The Value of Real Estate in a Decentralized World

Josh Varghese
May 31, 2021 • 8 min read

A Typical Day

A woman wakes up early on Friday morning, puts on her gym clothes and gets ready to go to the gym on her Peleton bike for an intense 45 minute workout, where she will be led by an instructor to compete with thousands of athletes around the world. During her ride she tunes in to her favourite radio station taps on songs of different genres that pop up on the Peleton playlist to automatically download the ones she likes. After her workout, she goes to the doctor looks at her Apple watch to check her heart rate, calories burned and estimate her VO-2 max. She showers, pours herself a coffee and sits down to read the newspaper scroll through an app that curates news from many sources across the globe with various perspectives. She would normally get her children ready to go to school log in to their Zoom classes, however the pandemic is over and she’s thrilled to get them the h#1! out of the house and so she logs them into their Zoom classes gets them ready for school. Her kids love don’t love school but they do love seeing their friends with whom they will talk about their experiences on Roblox where they are learning coding and game design in a digitally social environment.

She needs to place some trades on her personal investment account, but it is early in the morning and no markets are open so she goes to the bank, stands in line and completes a bunch of paperwork for a bunch of fees for something that will take at least 3 days to process logs into her Coinbase account and buys some more Ethereum. She is tired of working from home for now because of the past 14 months of being forced to do so, so she drives through 40 minutes of traffic to her office walks to her local coffee shop where two of her friends in unrelated industries are also working. Here she can sit in an office with an occasional water cooler run-in with someone she may or may not want to talk to be social with people of her choosing, can be productive and get work done, and she finds the rustic style of the coffee shop and her interactions with people of differing perspectives inspires creativity. It is a perfect environment for today that will allow her to get her presentations ready for when she will be in the office later next week to pitch to her clients. She calls her associate into her office shares the presentation on SharePoint with her associate who is working from their parents’ cottage and they collaborate to refine the presentation.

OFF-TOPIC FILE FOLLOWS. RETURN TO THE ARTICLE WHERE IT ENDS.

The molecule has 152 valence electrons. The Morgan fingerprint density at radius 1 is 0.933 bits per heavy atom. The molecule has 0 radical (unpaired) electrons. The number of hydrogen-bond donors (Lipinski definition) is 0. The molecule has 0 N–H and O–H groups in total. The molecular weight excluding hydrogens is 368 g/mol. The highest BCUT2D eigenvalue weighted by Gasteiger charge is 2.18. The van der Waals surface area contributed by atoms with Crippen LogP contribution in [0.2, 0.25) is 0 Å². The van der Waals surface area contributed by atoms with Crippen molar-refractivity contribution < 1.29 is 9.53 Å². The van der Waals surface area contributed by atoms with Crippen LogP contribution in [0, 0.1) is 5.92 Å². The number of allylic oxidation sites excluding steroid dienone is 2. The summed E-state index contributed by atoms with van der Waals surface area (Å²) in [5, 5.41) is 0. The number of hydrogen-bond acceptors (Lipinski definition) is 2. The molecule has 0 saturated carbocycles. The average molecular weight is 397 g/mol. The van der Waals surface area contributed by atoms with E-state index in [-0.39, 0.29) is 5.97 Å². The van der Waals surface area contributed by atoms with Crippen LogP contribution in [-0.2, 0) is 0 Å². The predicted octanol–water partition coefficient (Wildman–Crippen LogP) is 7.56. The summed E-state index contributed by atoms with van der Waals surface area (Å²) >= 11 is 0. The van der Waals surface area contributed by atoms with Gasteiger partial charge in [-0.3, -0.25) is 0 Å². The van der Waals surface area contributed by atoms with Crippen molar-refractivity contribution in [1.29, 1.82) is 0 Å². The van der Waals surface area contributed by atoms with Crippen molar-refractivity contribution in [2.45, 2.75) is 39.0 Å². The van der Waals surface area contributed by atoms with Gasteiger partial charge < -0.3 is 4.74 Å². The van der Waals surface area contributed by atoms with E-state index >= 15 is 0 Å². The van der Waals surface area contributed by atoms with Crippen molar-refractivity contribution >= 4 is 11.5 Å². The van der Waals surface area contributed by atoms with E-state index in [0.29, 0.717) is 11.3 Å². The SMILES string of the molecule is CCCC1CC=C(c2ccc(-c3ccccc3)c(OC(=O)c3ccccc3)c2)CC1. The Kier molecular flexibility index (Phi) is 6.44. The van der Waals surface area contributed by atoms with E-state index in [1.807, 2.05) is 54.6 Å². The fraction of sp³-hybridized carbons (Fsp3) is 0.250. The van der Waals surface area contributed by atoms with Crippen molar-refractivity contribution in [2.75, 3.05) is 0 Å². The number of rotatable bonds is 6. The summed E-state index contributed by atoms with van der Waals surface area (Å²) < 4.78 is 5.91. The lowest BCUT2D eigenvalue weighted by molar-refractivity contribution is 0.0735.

She receives a reminder on her phone of a trip she will be taking in two weeks from the hotel AirBnB that she had booked and realizes that she needs to buy some clothes for that trip. So she heads to the mall for a couple hours visits several websites and buys some outfits online in a couple minutes that are set to be delivered soon.

On the way home she goes into stops outside a grocery store to pick up an online order she made earlier. She’s cooking a meal tonight for her children before they spend $100 going to a movie theatre watch Netflix. It should be a fun night before Saturday when she sits them in front of their iPads all day takes them rock climbing.

Age of Decentralization